Awakenings in the 1960s

The 1960s ushered in profound changes across society, which also affected the University of Basel. The surge in student numbers, a result of the baby boom generation, inevitably led to a push for reforms, while an accumulated backlog of reforms further increased this pressure. Overall, society witnessed a growing challenge to traditional values.

This gave rise to a dynamic that aimed not just for gradual reforms but for a fundamental – indeed unprecedented – overhaul of the entire university system. The prevailing ideas of this era of change were twofold: democratization of the educational process and modernization of teaching.

In terms of teaching, this meant collaboratively establishing course content, smaller class sizes, written materials over large lectures, exams with objectively defined standards, a focus on teamwork in research over authoritarian leadership, participation from outside the faculty in appointment processes, and transparency in university decision-making, among other things. And these various aims were all motivated by a range of assumptions and implemented with differing levels of intensity.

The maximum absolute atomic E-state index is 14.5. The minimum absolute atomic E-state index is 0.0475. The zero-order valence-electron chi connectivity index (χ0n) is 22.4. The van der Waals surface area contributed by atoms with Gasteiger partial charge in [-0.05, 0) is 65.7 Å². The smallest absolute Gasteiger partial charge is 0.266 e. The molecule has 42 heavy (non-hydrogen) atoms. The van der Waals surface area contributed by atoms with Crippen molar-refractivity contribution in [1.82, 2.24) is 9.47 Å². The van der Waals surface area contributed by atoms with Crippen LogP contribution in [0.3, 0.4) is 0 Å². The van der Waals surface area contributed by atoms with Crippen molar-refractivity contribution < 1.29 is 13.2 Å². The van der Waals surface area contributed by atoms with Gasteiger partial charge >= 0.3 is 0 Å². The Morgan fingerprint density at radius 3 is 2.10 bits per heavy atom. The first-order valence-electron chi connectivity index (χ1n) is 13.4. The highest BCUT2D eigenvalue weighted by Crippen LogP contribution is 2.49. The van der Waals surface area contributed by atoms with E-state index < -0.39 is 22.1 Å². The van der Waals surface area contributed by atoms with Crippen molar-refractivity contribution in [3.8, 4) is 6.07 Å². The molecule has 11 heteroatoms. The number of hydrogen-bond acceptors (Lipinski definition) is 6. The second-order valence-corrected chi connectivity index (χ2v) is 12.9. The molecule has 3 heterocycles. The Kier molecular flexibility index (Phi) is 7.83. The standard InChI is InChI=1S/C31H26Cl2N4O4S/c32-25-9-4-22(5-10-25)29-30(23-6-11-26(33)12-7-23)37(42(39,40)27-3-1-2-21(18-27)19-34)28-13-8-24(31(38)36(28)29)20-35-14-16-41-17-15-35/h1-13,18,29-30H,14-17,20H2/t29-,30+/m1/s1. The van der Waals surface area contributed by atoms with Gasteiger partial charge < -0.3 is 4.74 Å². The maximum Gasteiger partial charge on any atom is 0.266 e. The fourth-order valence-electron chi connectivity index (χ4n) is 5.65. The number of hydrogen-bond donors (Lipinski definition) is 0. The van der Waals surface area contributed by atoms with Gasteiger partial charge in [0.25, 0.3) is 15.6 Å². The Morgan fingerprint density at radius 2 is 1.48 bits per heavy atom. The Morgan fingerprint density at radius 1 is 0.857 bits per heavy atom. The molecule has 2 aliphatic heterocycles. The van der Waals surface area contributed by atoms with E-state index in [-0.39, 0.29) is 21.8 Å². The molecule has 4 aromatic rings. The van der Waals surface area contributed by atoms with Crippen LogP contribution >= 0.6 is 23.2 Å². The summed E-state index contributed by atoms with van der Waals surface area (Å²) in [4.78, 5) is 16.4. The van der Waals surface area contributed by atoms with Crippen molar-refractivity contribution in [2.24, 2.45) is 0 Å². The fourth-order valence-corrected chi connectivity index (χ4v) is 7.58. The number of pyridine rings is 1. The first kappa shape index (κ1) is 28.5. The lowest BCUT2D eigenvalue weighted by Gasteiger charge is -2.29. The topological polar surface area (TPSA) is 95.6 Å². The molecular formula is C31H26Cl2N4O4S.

A perspective focused on results will ask first about the outcomes of these efforts. And here, it is crucial to distinguish between what can be explicitly identified and what can only be generally described. The former include the introduction of reformed study programs (such as the introduction of the licentiate in law around 1960), the creation of student subject groups in 1964, the transformation of the Senate into a university-wide body in 1970, and the rejection of the proposed new University Act in 1980.

As for the vital process of modernizing and liberalizing how the university functioned, changes can be reconstructed more through specific episodes and anecdotes that illustrate the trend rather than major milestones. This includes a number of student demonstrations and events, individual journalistic initiatives, and the experiences of those involved.

The Basel awakening was fueled by a mix of local, endogenous conditions and international, so to speak endogenous influences. Foreign models, often directly influenced by students’ own experiences abroad, along with media reports, catalyzed this local awakening. An example of this is the three-part series “Students in Revolt” by Hans Heinz Holz, published in early summer 1968 in the Basler National-Zeitung with provocative titles such as “The Untrustworthy Authorities,” “Inadequate Universities,” and “Protests and Riots” (on 5, 9, and 12 June 1968).